Monday, 31 May 2010
I have a rather large home library of unread books. They’re unread because I tend to keep buying new books before I’ve read the earlier purchases. My excuse is that books have a short shelf life in bookstores…
My curse is that I’m interested in many subjects so I collect non-fiction and fiction books within a great variety of disciplines and genres. From time to time, I’ll pull off my shelves a book or two I haven’t got round to reading; many of these are short story anthologies. As a writer of short stories, I like to immerse myself in this particular art-form, in an attempt at avoiding any staleness of approach in my own writing. As they say, writers should read.
A long time ago, in the early 1970s, I picked up a paperback entitled Modern Short Stories (1965), primarily because it contained ‘The Secret Life of Walter Mitty’ by James Thurber and stories by Ray Bradbury, Jack London and Jack Schaefer. It’s designed as an educational tome with an interesting Introduction and Notes at the end. The editor is S H Burton, MA. If you write short stories, then it stands to reason that you should read them.
Encapsulated, the introduction explains what a short story should contain. When the story ends, something that matters has happened; there has been movement. Plot in the story imposes a pattern. In addition, the writer is concerned with his characters and with his setting. And, finally and most significantly, ‘the short story involves values of one kind or another’.
Burton sums up very well, that ‘values embodied in the story will usually be expressed through the plot, the characters, the setting – and by the way in which the story is written.’ The style will be the guide as to the writer’s sincerity. ‘The best writers try to work unobtrusively, presenting their view of life through characters involved…’ It’s interesting that the editor labels the first two tales in this collection, ‘Jeremy Rodock’ by Jack Schaefer and ‘To Build a Fire by Jack London’ as ‘adventure stories’, not westerns.
In conclusion, Burton spells out what should be obvious to the writer. Short stories are of limited length, originally aimed at periodicals that have only so much space on offer. This imposed economy of words means that words must not be wasted. Every word must count in creating the world of the characters involved. Each word must ‘purposefully contribute to the overall effect’. A novelist can apply equal weight to plot, character and setting; a short story writer doesn’t have that luxury so must choose which to lay emphasis upon, the other two simply supplying just enough to maintain the illusion of reality. So a short story can be about character, or plot or the setting itself; yet in the final analysis it should illuminate an aspect of the human condition. That aim requires craftsmanship and dedication.
Next post, I’ll take a look at the first two stories in this book.
Wednesday, 19 May 2010
I was surprised and pleased to win the April bookaward for my thriller The Prague Manuscript. See: http://www.thebookawards.com/News.html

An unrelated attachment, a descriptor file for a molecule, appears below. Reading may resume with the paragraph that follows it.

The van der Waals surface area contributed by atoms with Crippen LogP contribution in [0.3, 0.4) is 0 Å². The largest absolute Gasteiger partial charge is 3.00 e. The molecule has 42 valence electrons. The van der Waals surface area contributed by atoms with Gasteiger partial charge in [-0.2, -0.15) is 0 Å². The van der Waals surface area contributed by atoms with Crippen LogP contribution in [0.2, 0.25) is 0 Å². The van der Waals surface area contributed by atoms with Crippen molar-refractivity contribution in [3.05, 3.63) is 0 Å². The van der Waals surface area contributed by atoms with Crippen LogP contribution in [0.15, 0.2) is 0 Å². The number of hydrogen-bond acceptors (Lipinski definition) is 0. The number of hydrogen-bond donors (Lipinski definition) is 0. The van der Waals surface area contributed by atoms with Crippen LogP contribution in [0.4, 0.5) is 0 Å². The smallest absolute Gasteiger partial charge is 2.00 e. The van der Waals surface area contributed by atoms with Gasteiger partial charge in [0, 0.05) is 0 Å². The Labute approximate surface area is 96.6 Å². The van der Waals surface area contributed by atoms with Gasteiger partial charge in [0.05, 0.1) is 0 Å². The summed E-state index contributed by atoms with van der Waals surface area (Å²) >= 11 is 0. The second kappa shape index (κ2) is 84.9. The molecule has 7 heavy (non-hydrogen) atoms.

It seems I'm in good (though much richer) company with The Time Traveler's Wife winning in March. The nominations (which stand for the May voting are many, but among them) are: The Lovely Bones (reading this at present, remarkable first novel), Eclipse, The House at Riverton (no relation), The Vampire Diaries, Atonement, The Shipping News, The Lost Symbol, 44 Scotland Street and The Tarnished Star.
Pop along and vote, if you see one of your favourites nominated - or nominate your own favourite.
Monday, 10 May 2010
I was loaned this book by my Swedish friend Iwan. It’s one of his favorite books. This edition is a US hardback, 2nd printing in 1973 and signed with a personal note from the author dated 1975. The cover picture is poor and though relevant the title isn’t particularly good, either; yes, much later, Lee Child used it too. The cover calls it a novel, yet it is a western; maybe this is because Garfield has a very good track record with best-selling books in a variety of genres and the publishers feel the book transcends the genre. These are minor quibbles, however.
This is a great story, tightly written in 185 pages.
Buffalo soldier Boag helps out with a gold heist only to be double-crossed, thrown overboard from a steamship and shot. Doggedly, he tracks the men who robbed and hurt him. Boag is a believable character and we take the hard long journey with him. There are setbacks. He meets a variety of individuals, helps some and others help him. He’s a likeable man, but you don’t want to cross him.
The denouement is riveting and exciting. Highly recommended.
Saturday, 8 May 2010
Tales from Leon Cazador, Private Investigator
I’ve just signed a contract with Solstice Publishing, USA for this book of 21 short stories featuring Leon Cazador. The stories were published between 2005-2009 but I have rewritten them for this collection.
The Solstice cover was designed within a day or so and I reckon it’s very eye-catching.
The book still has to go through the Solstice edit process so I don’t know yet when it will be available as an e-book and a print book. Watch this space.
Private Investigator Leon Cazador is half-English, half-Spanish and wholly against the ungodly. Sometimes he adopts an alias, Carlos Santos: he is a modern day Simon Templar, willing to hold back the encroaching night of unreason and help the gullible and downtrodden. He combats drug-traffickers, grave robbers, al-Qaeda infiltrators, misguided terrorists and conmen. Dodgy Spanish developers and shady expat English face his wrath. Traders in human beings, stolen vehicles and endangered species meet their match. Kidnappers, crooked mayors and conniving Lotharios come within his orbit of ire. Vengeful Chinese and indebted Japanese are his friends – and his enemies. Leon Cazador fights injustice in all its forms. It’s what he does.